What is AGWA/UAW?
Why a union?
Why are we joining with UAW?
Who will make the decisions and be in control?
We will! All major decisions are made democratically by members, and a great benefit of having a union is that there are established structures and procedures for making decisions, communicating and resolving issues, and the legal and administrative structures to support and facilitate this that we can adapt to our context in Alaska. Being a chapter of a union organization does come with some rules and guidelines (to keep everything legal and copacetic), but as long as local chapter decisions fall within those, the members of that chapter make decisions through a democratic process.
What about dues? How much does this cost?
We will not pay union dues until after we’ve signed authorization cards, successfully established our union through a representation election, and then bargained and democratically ratified our first contract. At that point each individual student employee can decide whether or not to become a dues-paying member. Dues will be an important source of power for us, and are independent resources that support our work (unlike, say, student fees which are controlled by the University of Alaska administration). Union members democratically decide how union dues are spent, and create accountability: we all can and should decide whether the value of a collective bargaining agreement is worth union dues.
I'm an international student. What are my rights?
How can a union advocate for everyone when every position/department/campus is different?
The university already sets policies (including pay and other minimums) for graduate student employment that all departments must adhere to (see here for UAF and here for UAA). Many departments choose to supplement pay or other benefits but cannot violate established University policy. If we can bargain with the University administration as equals, we would review these current policies and decide collectively what we think could be improved or what should stay the same. We could also maintain the flexibility departments have to, for example, pay grad workers more. This is how most Academic Student Employee contracts are structured, because most Academic Student Employees wouldn’t vote for a contract that results in losses to their current situations.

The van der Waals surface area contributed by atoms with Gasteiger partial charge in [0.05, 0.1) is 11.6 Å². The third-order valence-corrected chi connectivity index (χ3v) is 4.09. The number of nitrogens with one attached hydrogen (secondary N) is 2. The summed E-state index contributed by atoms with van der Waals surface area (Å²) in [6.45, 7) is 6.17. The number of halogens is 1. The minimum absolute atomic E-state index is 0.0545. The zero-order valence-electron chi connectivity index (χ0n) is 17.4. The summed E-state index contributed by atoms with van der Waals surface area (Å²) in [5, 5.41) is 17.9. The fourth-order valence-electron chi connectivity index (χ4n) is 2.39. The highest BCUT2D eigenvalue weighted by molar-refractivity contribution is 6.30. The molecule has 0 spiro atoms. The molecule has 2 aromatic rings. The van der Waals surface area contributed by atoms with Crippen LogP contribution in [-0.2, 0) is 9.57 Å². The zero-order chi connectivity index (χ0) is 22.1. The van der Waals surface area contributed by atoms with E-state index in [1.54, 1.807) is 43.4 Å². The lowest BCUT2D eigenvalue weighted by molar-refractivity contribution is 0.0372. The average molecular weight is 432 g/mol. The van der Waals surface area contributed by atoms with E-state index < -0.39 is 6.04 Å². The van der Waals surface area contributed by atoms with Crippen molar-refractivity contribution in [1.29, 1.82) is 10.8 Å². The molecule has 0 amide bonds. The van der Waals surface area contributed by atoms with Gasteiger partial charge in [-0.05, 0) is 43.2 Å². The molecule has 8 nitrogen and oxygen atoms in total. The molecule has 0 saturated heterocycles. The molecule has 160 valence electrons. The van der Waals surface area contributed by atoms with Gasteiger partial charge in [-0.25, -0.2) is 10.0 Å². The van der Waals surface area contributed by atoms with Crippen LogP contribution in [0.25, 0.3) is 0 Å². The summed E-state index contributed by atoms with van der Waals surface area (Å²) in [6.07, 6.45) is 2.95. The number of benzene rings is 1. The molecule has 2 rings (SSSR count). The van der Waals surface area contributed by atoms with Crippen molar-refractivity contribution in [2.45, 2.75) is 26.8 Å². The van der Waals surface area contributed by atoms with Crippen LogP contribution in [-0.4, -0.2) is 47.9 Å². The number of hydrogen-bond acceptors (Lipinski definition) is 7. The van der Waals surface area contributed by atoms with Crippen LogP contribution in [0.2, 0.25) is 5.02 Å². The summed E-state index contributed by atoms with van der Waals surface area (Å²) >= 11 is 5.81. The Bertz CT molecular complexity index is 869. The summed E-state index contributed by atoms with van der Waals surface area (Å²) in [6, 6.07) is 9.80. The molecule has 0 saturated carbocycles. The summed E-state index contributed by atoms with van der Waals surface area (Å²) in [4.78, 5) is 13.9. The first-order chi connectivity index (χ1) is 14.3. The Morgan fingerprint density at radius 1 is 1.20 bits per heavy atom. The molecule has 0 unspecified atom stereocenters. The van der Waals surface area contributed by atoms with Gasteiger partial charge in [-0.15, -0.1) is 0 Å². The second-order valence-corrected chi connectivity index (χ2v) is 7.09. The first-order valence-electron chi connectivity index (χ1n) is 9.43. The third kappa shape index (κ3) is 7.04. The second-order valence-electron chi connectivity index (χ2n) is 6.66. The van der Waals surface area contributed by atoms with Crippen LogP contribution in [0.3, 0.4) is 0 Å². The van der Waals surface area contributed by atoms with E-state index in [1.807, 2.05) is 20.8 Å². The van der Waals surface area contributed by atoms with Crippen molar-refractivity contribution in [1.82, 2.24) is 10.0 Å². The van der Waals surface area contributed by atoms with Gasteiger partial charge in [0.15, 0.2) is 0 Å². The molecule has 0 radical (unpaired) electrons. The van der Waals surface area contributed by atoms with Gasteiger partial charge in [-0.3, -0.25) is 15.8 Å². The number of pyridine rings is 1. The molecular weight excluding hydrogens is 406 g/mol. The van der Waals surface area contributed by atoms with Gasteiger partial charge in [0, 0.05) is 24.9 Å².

This can make a big difference in our compensation, as many unionized campuses' minimums are far above what even the highest paid graduate worker at UA makes. For example, at the University of Washington (where graduate workers have been unionized for over 30 years), the minimum pay rate for a Premaster student is $2664/month and for a PhD candidate is $3076/month (for the academic year at 50% FTE)–more than even the highest paid departments at UA. But departments have the flexibility to pay more than the established minimums, and many do (see this chart). We’re stronger together!
But isn’t the University of Alaska in the middle of a budget crisis?
Will the CBA cause my department to reduce benefits, or pay, or the number of appointees they can hire?
Once a union is formed, the University of Alaska Admin cannot unilaterally alter any terms and conditions of employment—including pay and benefits. Instead, changes to terms and conditions of employment are subject to collective bargaining. This means we would have to democratically approve a contract that reduces our benefits or pay for such a thing to happen. Moreover, the number of ASEs at unionized campuses has increased or remained stable over time, not decreased.
Will the CBA limit the hours I can work?